• Camille, thank you for your comprehensive and informative response. While we celebrate a record number of exonerations in 2014, the detail of the research compiled on exoneration cases by The National Registry strongly suggests, unfortunately, that these hard-won corrections are representative of countless other wrongful convictions not yet identified and proven. Progress is too slow for those wrongfully incarcerated. For today, I am grateful for the fact that we’ve seen at least expanding awareness of miscarriages of justice and increasing cooperation from law enforcement in making corrections. But we have much work to do to ensure justice for all.

      • The longer these innocent people languish in America’s hell-hole prisons (see “Torture Memos” and Senator Feinstein’s CIA Report), the more shame will be cast upon America’s justice system and making a mockery of fair and equal justice for all.

        Those families, who are victims of the broken criminal justice system are growing and the taxpayers’ cannot sustain the damages. The truth is like a “brilliant ray of sunshine, that will not go away”. The longer it takes, to identify and free the innocent sitting prison across America, the greater the damages will be for ALL, our legacy and most importantly our children and grandchildren, who few seem to care about.

      • Nancy, The longer these innocent people languish in America’s hell-hole prisons (see “Torture Memos” and Senator Feinstein’s CIA Report), the more shame that will be cast upon America’s justice system – making a mockery of fair and equal justice for all.

        The families, who are the innocent victims of the broken criminal justice system, are growing daily in the “plea-bargain assembly lines” across America, and “faux” trials (dare-to-go-to-tria,l and you will be given a defacto life sentence) that has created a crisis, few politicians and media will address. The taxpayers’ cannot sustain the damages.

        The truth shines out brightly, like a “brilliant ray of sunshine, that will not go away”. We don’t need another report, another non-profit, another legal filing to “right these wrongs”.

        The longer it takes, to identify and free the innocent sitting in prisons across America, the greater the damages will be for ALL, our legacy and most importantly our children and grandchildren, who few seem to care about, except to use them for political and financial gain.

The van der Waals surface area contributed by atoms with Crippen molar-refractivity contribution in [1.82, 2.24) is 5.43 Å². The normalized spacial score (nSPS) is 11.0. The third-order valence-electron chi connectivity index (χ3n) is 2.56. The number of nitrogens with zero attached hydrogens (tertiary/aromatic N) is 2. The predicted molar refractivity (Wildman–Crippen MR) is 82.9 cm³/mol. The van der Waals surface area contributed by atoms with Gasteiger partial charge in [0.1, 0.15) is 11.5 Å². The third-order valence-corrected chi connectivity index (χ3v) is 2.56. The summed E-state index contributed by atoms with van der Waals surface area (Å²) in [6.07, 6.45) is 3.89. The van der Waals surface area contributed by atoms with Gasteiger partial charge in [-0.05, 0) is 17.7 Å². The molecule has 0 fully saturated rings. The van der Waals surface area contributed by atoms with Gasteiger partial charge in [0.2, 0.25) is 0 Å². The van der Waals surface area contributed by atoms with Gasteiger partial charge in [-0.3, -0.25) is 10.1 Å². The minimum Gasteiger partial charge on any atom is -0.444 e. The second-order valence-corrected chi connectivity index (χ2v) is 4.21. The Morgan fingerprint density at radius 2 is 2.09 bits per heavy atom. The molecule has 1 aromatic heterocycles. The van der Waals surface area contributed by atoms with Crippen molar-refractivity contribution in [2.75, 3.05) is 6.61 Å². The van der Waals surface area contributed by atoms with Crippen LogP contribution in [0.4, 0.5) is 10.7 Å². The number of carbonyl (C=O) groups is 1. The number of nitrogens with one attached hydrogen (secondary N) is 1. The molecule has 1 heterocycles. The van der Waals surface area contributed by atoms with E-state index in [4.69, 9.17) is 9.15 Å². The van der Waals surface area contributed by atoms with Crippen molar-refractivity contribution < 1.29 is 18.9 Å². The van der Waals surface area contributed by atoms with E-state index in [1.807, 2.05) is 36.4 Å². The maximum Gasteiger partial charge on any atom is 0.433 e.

We celebrate our 53rd wedding anniversary to today, so I reflect upon how our once wonderful life and loving family was shredded with a false allegation, while living in conservative, upscale family neighborhood, where one would expect our successful divorce daughter raising a young child, to be “safe”. I mention this, since the long arm of the law reaches everywhere, not just the “red-lined” communities across America.

  2. Well said, Camille. You are a tireless advocate. Thank you.

  3. correction(need edit button): As we celebrate our 53rd wedding anniversary today, I reflect upon how our once wonderful lives, was shredded with a false allegation by one teenager against our daughter, Courtney Bisbee, for an alleged incident/crime that never happened.

    She was living in Scottsdale, AZ, in a conservative, upscale family neighborhood, where one would expect our successful divorced daughter, raising her 4 1/2 year old daughter, to be “safe”. I mention this, since the “long arm of the law” and SWAT team now reach everywhere, not just the “red-lined” communities across America.

  4. Thank you Nancy. As I study wrongful convictions in the USA, different States have a different character. I would pick out Florida, Missouri and Texas as being particularly corrupt, but corruption and Brady violations are endemic.

  5. George – I think you are not wrong. I’d recommend you also take a hard look Arizona.

  6. Please help me, my Husband was given a Life Sentence for a store robbery he didn’t commit. He never Killed or hurt anyone to get a life sentence. The Florida State Prosecutor withheld Brady evidence that proofs his innocents. My husband has always kept his innocents and said his just simply not Guilty of the crime. The Co-defendant that took a plea to say my Husband was there during the Crime has wrote a letter to the Family apologizing for lying and would like to tell the truth. The Co- defendant said his Brother was the one who committed the Crime with him, so he didn’t want to turn his own brother in so he put the blame on my Husband. I currently tracked the Brother and was able to connect my husband to talk to him, he told my husband that his sorry for what his family has done and that his willing to help. He said I’m sorry you have a life Sentence for a Crime I and my brother commited. Please I need help My husband is innocent, the whole case is corrupted.

  7. Jeannette,

    If you can send me your e’mail address, I can send you a little more information. Mine is pfl9@cornell.edu.

    Phil Locke

  8. Pingback: Americans And Mass Wrongful Convictions – Prosecutors Addicted To Prosecutorial Misconduct | Montana Corruption

  9. Can someone please help me to exonerate a wrongfully convicted INNOCENT man by the name of Kenneth Deangelo Thomas in Tennessee? He has recently been in the news in Summer/Fall of this year due to his request to be euthanized instead of continuing to be imprisoned for a crime he didn’t commit. (Please Google “Kenneth Thomas prisoner euthanasia.”) Now, on Jan 4, he’s going to federal court pro se.